Pennsylvania Colleges Issue Guide on Microaggressions

Feb 1, 2017 by

Administrators compile glossary to help professors avoid ‘microinvalidation, heteronormativity’

by Kathryn Blackhurst –

Three Pennsylvania colleges recently took their concern for students dealing with “microaggressions,” “microinsults,” “microassaults” and “microinvalidations” to a new level when they published a joint guide on correctly defining words related to “anti-oppression and allyship.”

The guide, which was released online through a collaboration between Bryn Mawr, Haverford and Swarthmore, includes definitions for at least 111 words and phrases that were provided “anonymously by students,” unless otherwise noted. With the purpose of spurring “thinking, conversation, and further learning,” the guide seeks to educate scholars about the stigmas and meaning behind words they may carelessly utter but which could be triggering.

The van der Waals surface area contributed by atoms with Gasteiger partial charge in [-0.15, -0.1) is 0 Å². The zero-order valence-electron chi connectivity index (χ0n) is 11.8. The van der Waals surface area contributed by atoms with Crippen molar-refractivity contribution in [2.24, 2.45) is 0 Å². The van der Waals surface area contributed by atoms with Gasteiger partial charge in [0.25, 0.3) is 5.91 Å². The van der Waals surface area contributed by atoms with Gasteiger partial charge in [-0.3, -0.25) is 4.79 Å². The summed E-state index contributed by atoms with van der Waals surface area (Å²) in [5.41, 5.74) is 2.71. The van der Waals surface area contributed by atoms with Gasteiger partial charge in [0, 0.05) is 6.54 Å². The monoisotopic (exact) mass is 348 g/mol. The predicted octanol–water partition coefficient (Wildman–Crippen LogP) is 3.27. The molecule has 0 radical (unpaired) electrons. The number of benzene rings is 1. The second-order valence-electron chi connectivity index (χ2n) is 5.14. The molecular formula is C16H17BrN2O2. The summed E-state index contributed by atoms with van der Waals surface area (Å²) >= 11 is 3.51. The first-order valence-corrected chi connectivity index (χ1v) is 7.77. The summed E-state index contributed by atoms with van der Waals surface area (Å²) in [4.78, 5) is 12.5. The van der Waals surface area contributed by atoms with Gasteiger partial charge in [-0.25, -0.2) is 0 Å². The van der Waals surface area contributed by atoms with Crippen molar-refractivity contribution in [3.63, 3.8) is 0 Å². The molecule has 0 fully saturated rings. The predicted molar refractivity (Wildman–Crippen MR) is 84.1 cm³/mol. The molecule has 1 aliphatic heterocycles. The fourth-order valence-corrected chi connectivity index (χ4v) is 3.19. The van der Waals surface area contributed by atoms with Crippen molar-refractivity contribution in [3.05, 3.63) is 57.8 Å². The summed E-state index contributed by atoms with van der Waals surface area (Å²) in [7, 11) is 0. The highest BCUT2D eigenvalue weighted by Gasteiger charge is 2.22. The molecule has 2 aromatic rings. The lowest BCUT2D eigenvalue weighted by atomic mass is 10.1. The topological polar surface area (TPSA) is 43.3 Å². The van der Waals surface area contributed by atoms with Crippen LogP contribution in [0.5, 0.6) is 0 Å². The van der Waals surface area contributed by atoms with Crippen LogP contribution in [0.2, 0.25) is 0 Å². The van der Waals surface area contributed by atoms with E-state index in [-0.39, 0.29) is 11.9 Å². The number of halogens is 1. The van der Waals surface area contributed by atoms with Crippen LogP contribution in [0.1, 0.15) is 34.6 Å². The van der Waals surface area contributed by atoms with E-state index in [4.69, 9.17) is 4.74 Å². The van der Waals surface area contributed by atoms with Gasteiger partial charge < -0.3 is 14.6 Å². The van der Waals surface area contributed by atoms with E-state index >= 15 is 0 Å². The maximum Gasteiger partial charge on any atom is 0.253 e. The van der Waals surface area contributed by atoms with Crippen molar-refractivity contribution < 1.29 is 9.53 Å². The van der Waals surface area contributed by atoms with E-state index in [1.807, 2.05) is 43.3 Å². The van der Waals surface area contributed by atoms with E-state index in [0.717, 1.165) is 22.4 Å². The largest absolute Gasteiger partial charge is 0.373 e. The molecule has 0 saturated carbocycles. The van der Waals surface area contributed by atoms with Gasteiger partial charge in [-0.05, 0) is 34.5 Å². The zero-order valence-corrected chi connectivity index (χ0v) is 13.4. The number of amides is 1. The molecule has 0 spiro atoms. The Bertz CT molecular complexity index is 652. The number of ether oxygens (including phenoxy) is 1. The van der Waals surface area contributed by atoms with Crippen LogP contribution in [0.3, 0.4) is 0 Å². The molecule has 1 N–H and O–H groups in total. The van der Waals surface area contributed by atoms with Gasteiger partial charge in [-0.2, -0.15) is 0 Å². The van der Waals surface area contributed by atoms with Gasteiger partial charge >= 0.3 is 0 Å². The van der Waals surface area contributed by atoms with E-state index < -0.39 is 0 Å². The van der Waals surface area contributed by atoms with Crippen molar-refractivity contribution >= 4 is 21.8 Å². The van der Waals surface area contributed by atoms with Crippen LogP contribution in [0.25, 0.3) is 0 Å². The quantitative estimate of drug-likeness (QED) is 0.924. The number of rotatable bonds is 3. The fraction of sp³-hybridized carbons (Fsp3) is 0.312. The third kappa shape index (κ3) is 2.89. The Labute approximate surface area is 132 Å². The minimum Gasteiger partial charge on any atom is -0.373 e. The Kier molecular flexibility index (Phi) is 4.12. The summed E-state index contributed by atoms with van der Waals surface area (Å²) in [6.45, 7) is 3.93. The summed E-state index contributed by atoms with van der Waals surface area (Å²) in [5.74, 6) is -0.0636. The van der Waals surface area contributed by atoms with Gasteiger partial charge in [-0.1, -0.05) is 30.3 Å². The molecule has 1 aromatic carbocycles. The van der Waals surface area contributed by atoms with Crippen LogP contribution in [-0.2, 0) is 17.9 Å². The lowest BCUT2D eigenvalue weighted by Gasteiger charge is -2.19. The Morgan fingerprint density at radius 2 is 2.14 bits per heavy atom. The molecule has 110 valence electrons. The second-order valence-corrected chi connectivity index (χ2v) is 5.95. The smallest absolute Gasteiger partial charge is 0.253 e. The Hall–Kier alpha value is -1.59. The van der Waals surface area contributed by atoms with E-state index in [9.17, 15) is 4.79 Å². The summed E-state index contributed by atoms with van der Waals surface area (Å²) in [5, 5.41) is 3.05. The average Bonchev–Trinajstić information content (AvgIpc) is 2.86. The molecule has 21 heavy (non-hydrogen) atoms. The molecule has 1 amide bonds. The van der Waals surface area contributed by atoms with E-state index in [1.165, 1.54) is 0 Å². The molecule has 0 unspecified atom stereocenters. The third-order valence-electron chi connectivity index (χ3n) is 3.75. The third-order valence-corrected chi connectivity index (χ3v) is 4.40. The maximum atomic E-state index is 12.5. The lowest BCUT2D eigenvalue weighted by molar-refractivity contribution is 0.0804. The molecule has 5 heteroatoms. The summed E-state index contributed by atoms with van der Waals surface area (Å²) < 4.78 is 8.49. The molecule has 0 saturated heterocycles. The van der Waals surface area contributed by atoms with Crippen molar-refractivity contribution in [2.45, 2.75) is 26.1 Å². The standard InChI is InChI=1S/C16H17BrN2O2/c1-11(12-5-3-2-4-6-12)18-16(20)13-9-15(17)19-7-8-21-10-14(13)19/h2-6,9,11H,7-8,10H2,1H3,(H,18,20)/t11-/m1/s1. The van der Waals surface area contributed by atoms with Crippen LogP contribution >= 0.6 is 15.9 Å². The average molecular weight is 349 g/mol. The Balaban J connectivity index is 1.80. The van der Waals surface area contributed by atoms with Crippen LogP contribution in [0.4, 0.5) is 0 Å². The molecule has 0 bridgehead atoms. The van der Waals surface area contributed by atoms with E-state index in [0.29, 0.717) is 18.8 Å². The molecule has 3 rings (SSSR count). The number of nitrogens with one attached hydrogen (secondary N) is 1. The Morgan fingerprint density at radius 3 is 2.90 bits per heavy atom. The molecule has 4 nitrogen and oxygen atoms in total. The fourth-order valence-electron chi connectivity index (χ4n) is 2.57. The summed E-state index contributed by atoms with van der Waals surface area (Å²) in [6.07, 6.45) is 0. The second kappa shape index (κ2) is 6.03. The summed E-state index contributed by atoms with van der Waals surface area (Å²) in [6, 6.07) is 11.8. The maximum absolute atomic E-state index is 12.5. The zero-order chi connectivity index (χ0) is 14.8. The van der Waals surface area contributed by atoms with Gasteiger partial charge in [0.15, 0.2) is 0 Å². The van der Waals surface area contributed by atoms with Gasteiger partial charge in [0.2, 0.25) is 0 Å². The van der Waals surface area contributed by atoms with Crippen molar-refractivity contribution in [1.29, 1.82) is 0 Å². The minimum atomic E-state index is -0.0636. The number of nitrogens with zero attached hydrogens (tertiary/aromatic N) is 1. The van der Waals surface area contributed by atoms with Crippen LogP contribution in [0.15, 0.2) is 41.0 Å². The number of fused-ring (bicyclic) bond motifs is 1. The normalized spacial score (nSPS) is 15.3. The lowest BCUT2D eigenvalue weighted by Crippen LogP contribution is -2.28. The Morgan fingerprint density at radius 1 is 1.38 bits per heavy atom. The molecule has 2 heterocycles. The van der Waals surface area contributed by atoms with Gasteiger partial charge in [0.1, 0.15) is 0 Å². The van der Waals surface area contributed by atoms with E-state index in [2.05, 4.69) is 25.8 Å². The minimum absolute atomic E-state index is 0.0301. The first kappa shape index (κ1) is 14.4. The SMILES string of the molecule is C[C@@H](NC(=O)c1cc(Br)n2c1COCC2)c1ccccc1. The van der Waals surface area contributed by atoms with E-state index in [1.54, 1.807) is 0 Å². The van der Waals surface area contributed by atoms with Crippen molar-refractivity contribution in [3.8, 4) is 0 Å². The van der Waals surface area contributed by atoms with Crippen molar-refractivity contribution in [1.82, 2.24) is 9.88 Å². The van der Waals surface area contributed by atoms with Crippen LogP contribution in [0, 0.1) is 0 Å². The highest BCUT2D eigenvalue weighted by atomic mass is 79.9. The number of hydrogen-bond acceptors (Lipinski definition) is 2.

“Reverse racism does not actually exist, because racism is a structure, and people of color do not structurally oppress white people.”

“These definitions are starting points, and are not comprehensive or definitive. There are often other possible definitions, and are always new ways of thinking about these terms and concepts,” the guide states on the Tri-College Libraries website before offering the definitions for how students should understand these terms.

Apparently predicting that some people may take umbrage with the nebulous definitions provided by these “anonymous students,” the guide makes sure to note that “these terms are constantly evolving” and “have different meanings in different contexts.”